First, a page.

The Northern Aplomado Falcon was once a part of the dynamic and diverse wildlife community associated with our southwestern grasslands, but the species disappeared during the early 20th century. Restoring this species underscores the need to conserve important habitats. This effort is an ideal vehicle to promote creative solutions to problems associated with the Endangered Species Act, such as the innovative “Safe Harbor” permit, which has enrolled more than 2 million acres of potential Aplomado Falcon habitat in the interest of conservation.
Field studies are being conducted to document the current status of Aplomado Falcons and to understand their ecology. This effort provides a unique opportunity to study a new population as it begins to occupy both traditional and novel habitats. The Aplomado Falcon is an important “indicator species” for environmental quality due to its unique ecology and propensity to accumulate environmental contaminants. Addled eggs and tissue samples are being analyzed to gain knowledge of contaminant levels throughout the Aplomado Falcon’s range.
At the northern extent of the species’ range in Texas, the Aplomado Falcon is regaining its place as an integral part of the grassland ecosystem from which it has been absent for more than 50 years.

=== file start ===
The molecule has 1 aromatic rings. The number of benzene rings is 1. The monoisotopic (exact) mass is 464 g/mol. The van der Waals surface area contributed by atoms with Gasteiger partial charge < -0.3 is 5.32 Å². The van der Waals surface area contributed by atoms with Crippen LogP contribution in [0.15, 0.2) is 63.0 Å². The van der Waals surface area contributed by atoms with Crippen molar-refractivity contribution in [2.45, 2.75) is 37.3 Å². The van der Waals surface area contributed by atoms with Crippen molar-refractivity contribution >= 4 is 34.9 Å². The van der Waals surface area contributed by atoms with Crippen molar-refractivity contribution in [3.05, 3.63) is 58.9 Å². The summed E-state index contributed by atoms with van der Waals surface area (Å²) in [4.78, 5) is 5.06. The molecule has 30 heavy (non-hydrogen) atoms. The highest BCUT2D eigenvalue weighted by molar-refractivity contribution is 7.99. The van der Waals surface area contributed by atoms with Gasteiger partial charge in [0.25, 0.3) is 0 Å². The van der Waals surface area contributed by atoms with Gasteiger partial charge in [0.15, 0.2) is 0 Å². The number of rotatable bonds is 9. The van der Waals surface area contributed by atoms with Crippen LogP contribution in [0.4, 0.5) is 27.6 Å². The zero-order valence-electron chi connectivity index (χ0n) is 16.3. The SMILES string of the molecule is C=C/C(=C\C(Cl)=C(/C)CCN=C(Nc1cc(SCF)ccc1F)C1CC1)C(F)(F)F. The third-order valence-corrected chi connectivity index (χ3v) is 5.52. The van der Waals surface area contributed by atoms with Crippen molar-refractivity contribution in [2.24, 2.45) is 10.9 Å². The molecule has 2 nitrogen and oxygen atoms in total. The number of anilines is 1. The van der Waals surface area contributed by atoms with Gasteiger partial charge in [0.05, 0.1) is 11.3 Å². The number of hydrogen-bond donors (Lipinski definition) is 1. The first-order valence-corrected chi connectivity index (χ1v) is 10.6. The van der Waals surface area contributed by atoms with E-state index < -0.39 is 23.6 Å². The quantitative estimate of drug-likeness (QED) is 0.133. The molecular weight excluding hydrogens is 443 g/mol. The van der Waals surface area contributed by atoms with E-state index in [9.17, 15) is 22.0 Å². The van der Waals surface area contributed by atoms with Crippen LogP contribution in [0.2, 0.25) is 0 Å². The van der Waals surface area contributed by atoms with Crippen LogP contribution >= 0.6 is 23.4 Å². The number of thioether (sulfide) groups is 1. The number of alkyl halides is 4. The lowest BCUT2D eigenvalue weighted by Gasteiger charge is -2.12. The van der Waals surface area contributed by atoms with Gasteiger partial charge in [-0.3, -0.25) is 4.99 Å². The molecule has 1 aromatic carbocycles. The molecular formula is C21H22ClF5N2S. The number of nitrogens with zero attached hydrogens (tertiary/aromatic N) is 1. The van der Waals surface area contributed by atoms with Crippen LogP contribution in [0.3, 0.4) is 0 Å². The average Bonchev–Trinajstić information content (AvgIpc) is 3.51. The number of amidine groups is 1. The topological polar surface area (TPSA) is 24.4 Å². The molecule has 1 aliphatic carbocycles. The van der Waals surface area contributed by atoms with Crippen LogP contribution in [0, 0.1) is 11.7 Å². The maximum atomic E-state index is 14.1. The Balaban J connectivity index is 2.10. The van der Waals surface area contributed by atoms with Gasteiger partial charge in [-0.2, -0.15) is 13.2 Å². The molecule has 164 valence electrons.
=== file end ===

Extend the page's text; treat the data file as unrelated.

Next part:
We again deployed the unique artificial nest structure that we developed to improve Aplomado Falcon nest success and productivity. To date, we have installed 101 structures throughout the range of the recovering South Texas population. Among the 28 known breeding pairs, 24 are using our artificial structures. Such approaches allow for the type of adaptive management necessary for a restoration program to work efficiently and effectively in the contemporary landscape.
Furthermore, we are working with the U.S. Fish and Wildlife Service to identify areas of habitat management need, particularly where brush has invaded grassland habitat not long ago occupied by breeding Aplomado Falcons. The initial phases of habitat management by Laguna Atascosa National Wildlife Refuge staff and cooperators have proven effective, and plans to continue and expand the management of falcon habitat are forthcoming.
Aplomado Falcon Releases
During the final release, we released 52 Aplomado Falcons from three sites in Texas: 30 falcons released at two sites at Mustang Island State Park and 22 on Laguna Atascosa National Wildlife Refuge land on South Padre Island. Forty-six of the 52 released falcons survived (88%). LightHawk and its team of volunteer pilots and one private pilot safely transported the falcons from our breeding facility in Boise to Texas, greatly reducing the stress on the falcons associated with extended travel time.
Two female falcons released on South Padre Island were fitted with satellite PTT transmitters in an effort to further understand falcon survival and dispersal in southern Texas. One of the falcons travelled north up the barrier islands approximately 50 miles from the release site. The second falcon has made several trips to falcon habitat on the mainland; however, she is currently on South Padre Island approximately 5 miles north of the release site. We also monitored one remaining falcon fitted with a PTT that was released in 2012 at one of the Mustang Island release sites. She has almost exclusively remained on the Texas coastal barrier islands, traveling as far as 100 miles north and 30 miles south. We will continue to monitor the movements and fates of these falcons throughout the coming months.